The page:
I do a quick inventory of things I accomplished before I go to sleep each night. Sometimes I feel quite positive about what I have gotten done. Other times, I feel like I am making things up just to justify my existence. But I still claim the accomplishment. It is like drawing a line in the sand against the fatigue.

Maybe Tomorrow Will Be Different

There are days and even weeks where I have had energy and not had to nap at all. I have been seduced into thinking that this is the return of the “old me”, and that things will finally return to “normal” (whatever that is/was).

So when the fatigue appears, it feels doubly intimidating. Just like having an unwanted guest in the house. I don’t know how to refuse admission, and just surrender. Of course, the cumulative effect of this is that my overall physical condition continues to deteriorate, or at least is weakened.

Illness as My Compassion Teacher

I have also learned to just keep my mouth shut (most of the time) and no longer offer my valuable insights into someone else’s situation. This is not to say that I don’t have information that may be useful; I do!  But sometimes the share is hard to receive, no matter how well-intentioned.

There is a meme going around about being kind, since we really never know what is going on for people. We assume they are like us, feel like us, suffer like us, and so we can connect with them. I think I do this out of a need to connect when in truth, it arises from a fear of not belonging or being overlooked. My assumption that they are just like me bridges that gap of fear. But it is not a solid bridge.


What does bridge that chasm of the unknown and unwanted is acceptance. Right now, in this moment, I am as I am, which may not be how I want to be, or who I am becoming, but, right now, in this moment, it is who I am.

I am writing this after having taken a nap. I feel refreshed, and a little hungry!  I think I will make myself a little dinner, then watch the sun go down and then go to bed. Maybe tomorrow I won’t feel so tired.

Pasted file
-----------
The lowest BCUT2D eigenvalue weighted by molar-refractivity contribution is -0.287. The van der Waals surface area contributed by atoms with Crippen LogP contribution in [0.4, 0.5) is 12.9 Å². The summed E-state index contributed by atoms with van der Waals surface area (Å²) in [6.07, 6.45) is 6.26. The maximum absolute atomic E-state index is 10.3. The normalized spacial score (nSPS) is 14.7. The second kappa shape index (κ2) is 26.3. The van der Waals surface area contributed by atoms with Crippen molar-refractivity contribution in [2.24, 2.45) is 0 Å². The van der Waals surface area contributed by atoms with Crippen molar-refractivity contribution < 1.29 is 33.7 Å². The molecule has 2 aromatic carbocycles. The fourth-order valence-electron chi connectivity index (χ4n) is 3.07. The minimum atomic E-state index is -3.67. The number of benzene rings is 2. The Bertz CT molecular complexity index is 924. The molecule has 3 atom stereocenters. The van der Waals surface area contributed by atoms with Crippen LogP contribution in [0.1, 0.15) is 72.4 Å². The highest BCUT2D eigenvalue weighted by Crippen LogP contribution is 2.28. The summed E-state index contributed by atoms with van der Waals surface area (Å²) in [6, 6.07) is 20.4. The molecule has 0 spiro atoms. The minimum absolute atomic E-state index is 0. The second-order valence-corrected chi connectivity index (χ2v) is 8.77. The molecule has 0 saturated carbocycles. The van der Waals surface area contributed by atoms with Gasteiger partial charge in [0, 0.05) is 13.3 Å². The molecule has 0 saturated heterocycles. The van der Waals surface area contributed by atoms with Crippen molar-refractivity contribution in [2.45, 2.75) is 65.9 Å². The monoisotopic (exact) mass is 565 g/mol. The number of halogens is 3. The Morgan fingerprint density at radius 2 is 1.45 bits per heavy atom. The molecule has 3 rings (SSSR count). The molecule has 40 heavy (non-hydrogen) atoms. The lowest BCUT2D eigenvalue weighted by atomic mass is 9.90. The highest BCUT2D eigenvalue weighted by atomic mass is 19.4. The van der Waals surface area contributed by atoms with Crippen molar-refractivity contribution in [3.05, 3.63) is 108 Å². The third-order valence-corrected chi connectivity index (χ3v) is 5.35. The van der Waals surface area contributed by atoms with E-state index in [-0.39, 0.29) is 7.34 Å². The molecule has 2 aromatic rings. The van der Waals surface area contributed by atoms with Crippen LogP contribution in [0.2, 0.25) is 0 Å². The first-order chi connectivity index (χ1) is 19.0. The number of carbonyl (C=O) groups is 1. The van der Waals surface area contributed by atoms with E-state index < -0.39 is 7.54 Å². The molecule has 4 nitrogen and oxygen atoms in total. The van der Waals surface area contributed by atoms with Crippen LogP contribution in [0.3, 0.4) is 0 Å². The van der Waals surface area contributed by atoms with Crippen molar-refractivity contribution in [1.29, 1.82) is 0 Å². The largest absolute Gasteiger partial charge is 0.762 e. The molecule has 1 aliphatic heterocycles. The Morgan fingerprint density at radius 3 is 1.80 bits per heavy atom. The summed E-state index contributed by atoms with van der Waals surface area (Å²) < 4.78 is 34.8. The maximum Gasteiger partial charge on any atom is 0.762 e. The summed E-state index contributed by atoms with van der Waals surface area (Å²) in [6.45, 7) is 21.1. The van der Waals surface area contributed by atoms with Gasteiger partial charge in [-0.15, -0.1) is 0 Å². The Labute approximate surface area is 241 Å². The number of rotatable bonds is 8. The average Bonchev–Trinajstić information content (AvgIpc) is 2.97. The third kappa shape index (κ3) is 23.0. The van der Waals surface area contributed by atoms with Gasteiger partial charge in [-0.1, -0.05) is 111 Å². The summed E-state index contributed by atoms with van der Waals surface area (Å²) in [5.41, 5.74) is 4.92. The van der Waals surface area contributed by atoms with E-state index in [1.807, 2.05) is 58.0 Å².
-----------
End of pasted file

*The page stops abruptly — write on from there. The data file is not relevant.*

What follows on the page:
4 responses to “The Burdens and Gifts of Fatigue”

  1. nan sullivan Avatar
    nan sullivan

    world weary is spot on to me-i often feel like herding the children of the nations and having a lesson on getting along with each other-no pushing, shoving, hands in your pockets, no name calling, respect for differences and cultures-sounds like the UN; we are so remiss

  2. Geri Avatar

    This is my experience, too. Not from Covid, but from other issues, and world-weariness, and general ennui. Gratitude helps. A walk usually does. Naps often.Holding hands with my significant other, laughing with anyone, telling my dog “be grateful you’re a dog”: always. And trying to remember we are all always connected.

  3. Patricia Bradley Avatar
    Patricia Bradley

    I worry about losing energy from past years and surprise myself by sudden daytime naps. But I think what is upsetting is the loss of productivity, feeling guilty and
    that I am at fault. Also it reminds you that there is not much time to finish whatever it is that is important to you and tie up loose ends before it is too late.
    I admire women who activate their passions and ambitions while the rest of us are napping!

  4. Berkeley Fuller-Lewis Avatar
    Berkeley Fuller-Lewis

    I have two suggestions for all of us who are eldering, i.e. no longer having sprightly 40 (or 50-) year old bodies, while also being deluged by so-called “news” (deliberately filtered to ALWAYS BE “dramatically” bad), etc.

    (1) Cease “doom-scrolling” (a new term for looking at the so-called “news” online or on tablet or on phone.)

    (2) Remember a handy Buddhist tenet, i.e. that “nothing MEANS anything.”

    Re: #2 above, My knee hurts. Ow! That doesn’t mean (a) I have cancer of the knee, and ALSO it doesn’t mean that (b) my body is falling apart. Or that (c) I should fall into orgies of self-pity, irritation or other “interpretations.”

    My knee hurts = my knee hurts. It is an EVENT, like all events. Cease succumbing to the mind/brain/machine’s maddening / non-stop quest for every EVENT to “mean something.” This takes work after (as is true for most of us) we have been “ascribing meaning” to everything, 24/7 for our whole lives. Oh brother!!! (and HAHA).